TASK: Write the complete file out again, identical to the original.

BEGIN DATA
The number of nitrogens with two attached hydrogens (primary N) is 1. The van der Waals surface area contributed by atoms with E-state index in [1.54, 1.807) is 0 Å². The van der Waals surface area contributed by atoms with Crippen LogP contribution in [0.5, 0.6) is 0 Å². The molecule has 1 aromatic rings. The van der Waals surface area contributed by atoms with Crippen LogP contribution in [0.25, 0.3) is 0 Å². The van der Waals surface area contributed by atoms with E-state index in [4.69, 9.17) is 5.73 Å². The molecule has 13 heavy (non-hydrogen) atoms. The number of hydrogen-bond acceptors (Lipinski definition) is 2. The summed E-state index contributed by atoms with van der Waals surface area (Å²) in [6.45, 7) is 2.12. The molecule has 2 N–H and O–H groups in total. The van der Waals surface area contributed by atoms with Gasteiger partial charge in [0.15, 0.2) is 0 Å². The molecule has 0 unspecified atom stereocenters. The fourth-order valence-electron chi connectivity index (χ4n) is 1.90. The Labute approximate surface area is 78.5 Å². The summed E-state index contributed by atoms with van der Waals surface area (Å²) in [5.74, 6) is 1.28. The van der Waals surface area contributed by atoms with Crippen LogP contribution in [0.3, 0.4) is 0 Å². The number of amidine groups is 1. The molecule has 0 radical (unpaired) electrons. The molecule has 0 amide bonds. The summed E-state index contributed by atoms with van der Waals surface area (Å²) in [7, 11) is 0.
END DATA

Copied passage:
The number of nitrogens with two attached hydrogens (primary N) is 1. The van der Waals surface area contributed by atoms with E-state index in [1.54, 1.807) is 0 Å². The van der Waals surface area contributed by atoms with Crippen LogP contribution in [0.5, 0.6) is 0 Å². The molecule has 1 aromatic rings. The van der Waals surface area contributed by atoms with Crippen LogP contribution in [0.25, 0.3) is 0 Å². The van der Waals surface area contributed by atoms with E-state index in [4.69, 9.17) is 5.73 Å². The molecule has 13 heavy (non-hydrogen) atoms. The number of hydrogen-bond acceptors (Lipinski definition) is 2. The summed E-state index contributed by atoms with van der Waals surface area (Å²) in [6.45, 7) is 2.12. The molecule has 2 N–H and O–H groups in total. The van der Waals surface area contributed by atoms with Gasteiger partial charge in [0.15, 0.2) is 0 Å². The molecule has 0 unspecified atom stereocenters. The fourth-order valence-electron chi connectivity index (χ4n) is 1.90. The Labute approximate surface area is 78.5 Å². The summed E-state index contributed by atoms with van der Waals surface area (Å²) in [5.74, 6) is 1.28. The van der Waals surface area contributed by atoms with Crippen LogP contribution in [0.3, 0.4) is 0 Å². The number of amidine groups is 1. The molecule has 0 radical (unpaired) electrons. The molecule has 0 amide bonds. The summed E-state index contributed by atoms with van der Waals surface area (Å²) in [7, 11) is 0.